The LED die is applied to a contact surface (e.g. conductor path) of an LED PCB by means of a die attach (PCB=printed circuit board; the term die attach includes both a die adhesive connection and also a solder connection). Together with the rear side contacts of the LED PCB this arrangement represents a self-contained LED lamp. This LED lamp is assembled onto a board by means of a mounting technology (e.g. SMT), which board is then optionally connected with a cooling body. Optionally, the lamp may be fixed and contacted in a lamp socket. Instead of on a board, the LED can also be assembled on a plug.
  • [0004]
    In order to realize LED applications having high brightness, ever stronger high power LEDs are put to use, already even with an operating power of more than 1 Wel. The chip area of these LEDs is at the present time in the region of 1 mm2. There is a trend that in future the operating power per LED will further increase, which on the one hand will be achieved by means of larger semiconductors and on the other hand by means of higher current densities. In particular the latter parameter has the effect that the power density of LEDs of at present maximally 1-2 Wel/mm 2 will in future increase above 4 Wel/mm2.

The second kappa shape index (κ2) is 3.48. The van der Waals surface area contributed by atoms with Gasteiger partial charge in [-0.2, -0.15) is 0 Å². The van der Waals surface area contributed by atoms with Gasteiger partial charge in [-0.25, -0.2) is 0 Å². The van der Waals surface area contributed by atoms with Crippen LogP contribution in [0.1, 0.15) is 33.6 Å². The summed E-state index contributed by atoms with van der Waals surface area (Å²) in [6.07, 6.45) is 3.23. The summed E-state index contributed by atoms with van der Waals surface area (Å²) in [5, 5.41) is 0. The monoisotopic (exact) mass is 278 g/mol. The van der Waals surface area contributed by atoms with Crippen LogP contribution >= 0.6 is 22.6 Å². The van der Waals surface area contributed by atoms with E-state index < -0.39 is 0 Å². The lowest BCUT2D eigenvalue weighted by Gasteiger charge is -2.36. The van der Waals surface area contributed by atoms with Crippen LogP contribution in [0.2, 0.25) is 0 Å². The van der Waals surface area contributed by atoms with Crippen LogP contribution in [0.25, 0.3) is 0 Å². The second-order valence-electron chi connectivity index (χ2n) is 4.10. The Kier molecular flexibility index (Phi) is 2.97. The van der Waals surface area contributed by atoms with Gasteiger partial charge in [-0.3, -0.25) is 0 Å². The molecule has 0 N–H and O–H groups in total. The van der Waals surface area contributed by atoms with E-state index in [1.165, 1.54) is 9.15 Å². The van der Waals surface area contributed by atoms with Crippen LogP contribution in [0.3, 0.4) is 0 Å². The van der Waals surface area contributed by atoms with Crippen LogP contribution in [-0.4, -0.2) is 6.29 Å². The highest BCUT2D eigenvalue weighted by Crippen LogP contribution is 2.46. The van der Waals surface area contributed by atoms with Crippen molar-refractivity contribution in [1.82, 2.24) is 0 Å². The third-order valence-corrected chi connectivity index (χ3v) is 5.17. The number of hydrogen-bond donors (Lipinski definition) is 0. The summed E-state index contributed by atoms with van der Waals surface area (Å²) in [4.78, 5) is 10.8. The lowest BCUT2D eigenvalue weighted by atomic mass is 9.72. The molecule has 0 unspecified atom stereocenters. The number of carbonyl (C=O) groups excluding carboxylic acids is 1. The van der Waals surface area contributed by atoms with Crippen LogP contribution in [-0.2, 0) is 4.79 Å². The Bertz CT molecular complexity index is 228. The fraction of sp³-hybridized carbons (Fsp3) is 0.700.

• [0005]
    However, for the discharge of the waste heat appropriate arrangements are to be realized, which allow the heat to be sufficiently discharged from the semiconductor.
  • [0006]
    Too great warming during the operation of the LED leads to component destruction. For this reason, during the operation of the LED, it must be ensured that the temperature at the barrier layer of the p-n junction in the LED does not rise above typically 130° C. This can occur during the operation of the LED insofar as only a part of the electrical power taken up by the component is converted to light, whilst the other part is converted to heat. (At the present time, the power efficiency of LEDs is less than 10%). The operating parameters of LEDs are thus to be selected in dependence upon the manner of assembly, the installation and environmental conditions, such that the barrier layer temperature always remains below 130° C.
  • [0007]
    In the subject invention, arrangements are presented which can discharge the waste heat of LEDs with such efficiency that power densities of over 2 Wel/mm2 can be discharged.
  • [0008]